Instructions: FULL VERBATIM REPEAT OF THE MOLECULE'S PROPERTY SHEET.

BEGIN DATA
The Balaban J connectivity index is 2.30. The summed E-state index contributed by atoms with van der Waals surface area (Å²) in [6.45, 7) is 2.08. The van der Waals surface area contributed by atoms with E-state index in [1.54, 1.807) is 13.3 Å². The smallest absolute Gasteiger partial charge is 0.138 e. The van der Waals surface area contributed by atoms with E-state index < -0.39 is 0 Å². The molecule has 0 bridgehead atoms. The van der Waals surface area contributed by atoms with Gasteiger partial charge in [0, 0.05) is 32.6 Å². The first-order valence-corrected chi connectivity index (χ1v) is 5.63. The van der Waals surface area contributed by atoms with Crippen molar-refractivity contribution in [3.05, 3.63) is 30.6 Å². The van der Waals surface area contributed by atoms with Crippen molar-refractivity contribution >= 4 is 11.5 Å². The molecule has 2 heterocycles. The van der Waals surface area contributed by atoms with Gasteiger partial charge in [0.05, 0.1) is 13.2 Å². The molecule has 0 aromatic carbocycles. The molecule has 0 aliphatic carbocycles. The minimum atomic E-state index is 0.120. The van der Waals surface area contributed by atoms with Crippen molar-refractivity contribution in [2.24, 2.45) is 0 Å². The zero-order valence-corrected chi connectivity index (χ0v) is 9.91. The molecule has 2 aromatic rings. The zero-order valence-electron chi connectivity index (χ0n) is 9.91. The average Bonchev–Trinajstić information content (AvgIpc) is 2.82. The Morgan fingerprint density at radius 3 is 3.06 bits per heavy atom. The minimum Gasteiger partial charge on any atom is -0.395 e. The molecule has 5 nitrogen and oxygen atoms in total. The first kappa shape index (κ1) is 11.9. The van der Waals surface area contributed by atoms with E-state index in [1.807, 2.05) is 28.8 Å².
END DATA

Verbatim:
The Balaban J connectivity index is 2.30. The summed E-state index contributed by atoms with van der Waals surface area (Å²) in [6.45, 7) is 2.08. The van der Waals surface area contributed by atoms with E-state index in [1.54, 1.807) is 13.3 Å². The smallest absolute Gasteiger partial charge is 0.138 e. The van der Waals surface area contributed by atoms with E-state index < -0.39 is 0 Å². The molecule has 0 bridgehead atoms. The van der Waals surface area contributed by atoms with Gasteiger partial charge in [0, 0.05) is 32.6 Å². The first-order valence-corrected chi connectivity index (χ1v) is 5.63. The van der Waals surface area contributed by atoms with Crippen molar-refractivity contribution in [3.05, 3.63) is 30.6 Å². The van der Waals surface area contributed by atoms with Crippen molar-refractivity contribution >= 4 is 11.5 Å². The molecule has 2 heterocycles. The van der Waals surface area contributed by atoms with Gasteiger partial charge in [0.05, 0.1) is 13.2 Å². The molecule has 0 aromatic carbocycles. The molecule has 0 aliphatic carbocycles. The minimum atomic E-state index is 0.120. The van der Waals surface area contributed by atoms with Crippen molar-refractivity contribution in [2.24, 2.45) is 0 Å². The zero-order valence-corrected chi connectivity index (χ0v) is 9.91. The molecule has 2 aromatic rings. The zero-order valence-electron chi connectivity index (χ0n) is 9.91. The average Bonchev–Trinajstić information content (AvgIpc) is 2.82. The Morgan fingerprint density at radius 3 is 3.06 bits per heavy atom. The minimum Gasteiger partial charge on any atom is -0.395 e. The molecule has 5 nitrogen and oxygen atoms in total. The first kappa shape index (κ1) is 11.9. The van der Waals surface area contributed by atoms with E-state index in [1.807, 2.05) is 28.8 Å².